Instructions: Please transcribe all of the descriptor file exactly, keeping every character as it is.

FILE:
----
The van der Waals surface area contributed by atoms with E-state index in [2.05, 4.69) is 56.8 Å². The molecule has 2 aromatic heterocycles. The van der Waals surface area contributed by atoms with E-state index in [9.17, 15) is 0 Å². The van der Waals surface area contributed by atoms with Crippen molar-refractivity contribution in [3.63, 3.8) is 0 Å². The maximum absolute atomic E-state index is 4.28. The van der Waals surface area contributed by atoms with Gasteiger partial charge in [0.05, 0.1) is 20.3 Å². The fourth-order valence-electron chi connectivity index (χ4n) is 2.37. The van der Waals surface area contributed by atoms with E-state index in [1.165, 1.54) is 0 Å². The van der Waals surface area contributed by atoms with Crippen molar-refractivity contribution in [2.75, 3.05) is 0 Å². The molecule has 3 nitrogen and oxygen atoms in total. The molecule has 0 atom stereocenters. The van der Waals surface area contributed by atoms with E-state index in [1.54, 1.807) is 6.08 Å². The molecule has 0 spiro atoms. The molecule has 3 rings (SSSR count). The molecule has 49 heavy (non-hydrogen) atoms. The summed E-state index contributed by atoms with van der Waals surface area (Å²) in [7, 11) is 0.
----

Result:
The van der Waals surface area contributed by atoms with E-state index in [2.05, 4.69) is 56.8 Å². The molecule has 2 aromatic heterocycles. The van der Waals surface area contributed by atoms with E-state index in [9.17, 15) is 0 Å². The van der Waals surface area contributed by atoms with Crippen molar-refractivity contribution in [3.63, 3.8) is 0 Å². The maximum absolute atomic E-state index is 4.28. The van der Waals surface area contributed by atoms with Gasteiger partial charge in [0.05, 0.1) is 20.3 Å². The fourth-order valence-electron chi connectivity index (χ4n) is 2.37. The van der Waals surface area contributed by atoms with E-state index in [1.165, 1.54) is 0 Å². The van der Waals surface area contributed by atoms with Crippen molar-refractivity contribution in [2.75, 3.05) is 0 Å². The molecule has 3 nitrogen and oxygen atoms in total. The molecule has 0 atom stereocenters. The van der Waals surface area contributed by atoms with E-state index in [1.54, 1.807) is 6.08 Å². The molecule has 0 spiro atoms. The molecule has 3 rings (SSSR count). The molecule has 49 heavy (non-hydrogen) atoms. The summed E-state index contributed by atoms with van der Waals surface area (Å²) in [7, 11) is 0.